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“Willfulness” Not Required For Trademark Damages

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Under the Lanham Act, there are a few different avenues you can take to enforce your trademark rights through litigation. Section 1125(a) creates a cause of action for trademark infringement, while Section 1125(c) creates a cause of action for trademark dilution. The damages (monetary compensation) that can be collected by plaintiffs through these causes of action are governed by the same section of the Lanham Act, Section 1117(a).

Prior to the Supreme Court’s decision in Romag Fasteners, Inc. v. Fossil Group, Inc. (full decision here), it was unclear whether proving “willfulness” was a prerequisite to collecting damages (more specifically defendant’s profits) under Section 1125(a) for trademark infringement. The Supreme Court has now made it clear: “A plaintiff in a trademark infringement suit is not required to show that a defendant willfully infringed the plaintiff’s trademark as a pre-condition to a profits award.”

Why is This Decision Important?

The Supreme Court’s Romag Fasteners decision is important because it will make the availability of profit-related damages more accessible to plaintiffs seeking recovery in a trademark infringement suit. Establishing whether a defendant had “willfully” infringed a trademark can be difficult, which can require proof that the defendant was aware of the infringing activity and that the defendant’s actions were the result of reckless disregard. Some plaintiffs have struggled to prove willfulness, leaving them only with collection of “actual damages,” which are also hard to prove and sometimes nominal. Altogether, having profits be more easily available may both incentivize trademark enforcement, and deter trademark infringement.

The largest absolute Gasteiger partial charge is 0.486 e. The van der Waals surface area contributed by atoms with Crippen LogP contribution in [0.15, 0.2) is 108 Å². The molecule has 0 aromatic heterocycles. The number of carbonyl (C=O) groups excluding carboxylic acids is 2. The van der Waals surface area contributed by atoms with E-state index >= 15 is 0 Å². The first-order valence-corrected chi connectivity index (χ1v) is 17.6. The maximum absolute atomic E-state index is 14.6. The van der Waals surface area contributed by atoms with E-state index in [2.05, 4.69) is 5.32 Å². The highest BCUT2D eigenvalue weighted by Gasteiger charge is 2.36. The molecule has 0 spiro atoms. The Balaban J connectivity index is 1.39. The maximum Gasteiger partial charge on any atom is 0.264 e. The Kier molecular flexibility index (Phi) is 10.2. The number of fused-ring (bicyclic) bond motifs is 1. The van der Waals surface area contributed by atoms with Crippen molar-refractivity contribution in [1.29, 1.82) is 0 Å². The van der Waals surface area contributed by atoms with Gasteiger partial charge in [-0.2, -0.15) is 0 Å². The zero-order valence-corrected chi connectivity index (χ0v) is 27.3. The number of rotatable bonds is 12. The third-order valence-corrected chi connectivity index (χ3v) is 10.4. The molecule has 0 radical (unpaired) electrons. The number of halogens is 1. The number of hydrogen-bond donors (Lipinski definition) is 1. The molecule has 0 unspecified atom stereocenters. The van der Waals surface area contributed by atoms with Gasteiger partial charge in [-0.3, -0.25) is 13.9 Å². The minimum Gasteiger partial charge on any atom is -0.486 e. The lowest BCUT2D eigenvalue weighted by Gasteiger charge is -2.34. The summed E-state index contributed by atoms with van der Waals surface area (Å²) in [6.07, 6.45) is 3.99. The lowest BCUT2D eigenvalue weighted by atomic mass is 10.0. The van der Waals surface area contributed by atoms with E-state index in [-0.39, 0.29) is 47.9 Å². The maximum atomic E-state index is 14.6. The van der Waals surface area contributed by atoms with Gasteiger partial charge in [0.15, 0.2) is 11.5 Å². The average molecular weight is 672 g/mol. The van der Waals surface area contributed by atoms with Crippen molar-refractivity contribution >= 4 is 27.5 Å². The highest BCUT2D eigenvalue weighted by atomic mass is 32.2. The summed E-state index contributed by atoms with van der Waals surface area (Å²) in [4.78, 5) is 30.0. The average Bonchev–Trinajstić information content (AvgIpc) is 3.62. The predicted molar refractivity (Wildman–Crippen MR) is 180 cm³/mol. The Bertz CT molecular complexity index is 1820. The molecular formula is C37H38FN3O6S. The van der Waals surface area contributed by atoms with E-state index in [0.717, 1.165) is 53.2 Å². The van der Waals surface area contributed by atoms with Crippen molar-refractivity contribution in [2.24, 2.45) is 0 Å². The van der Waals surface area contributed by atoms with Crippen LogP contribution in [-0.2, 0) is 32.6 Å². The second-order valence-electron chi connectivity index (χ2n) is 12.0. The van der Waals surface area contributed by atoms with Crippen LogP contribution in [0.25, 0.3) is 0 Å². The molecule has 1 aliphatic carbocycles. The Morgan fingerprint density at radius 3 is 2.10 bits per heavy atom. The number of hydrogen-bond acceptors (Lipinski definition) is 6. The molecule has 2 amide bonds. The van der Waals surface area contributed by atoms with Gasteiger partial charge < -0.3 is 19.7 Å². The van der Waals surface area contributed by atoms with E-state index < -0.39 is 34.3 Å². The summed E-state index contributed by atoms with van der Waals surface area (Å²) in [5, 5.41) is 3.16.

Proving “Willfulness” Is Still Needed for Treble Damages and Attorneys’ Fees

Even though the Supreme Court has clarified that proving a defendant’s willfulness is not a prerequisite to collecting profits stemming from trademark infringement, the willfulness standard remains alive and well when it comes to “treble” (aka: triple) damage and attorneys’ fees. Willfulness here is more logical given that proving someone willfully infringed your trademark is difficult, and if established, would warrant the award of even more damages.

Altogether, the Romag Fasteners decision makes it a good day to be a trademark owner and plaintiff.

If you believe that your trademark has been infringed, the attorneys at Traverse Legal would be happy to talk with you about your options for enforcing your rights and the potential for collecting damages related to the same.

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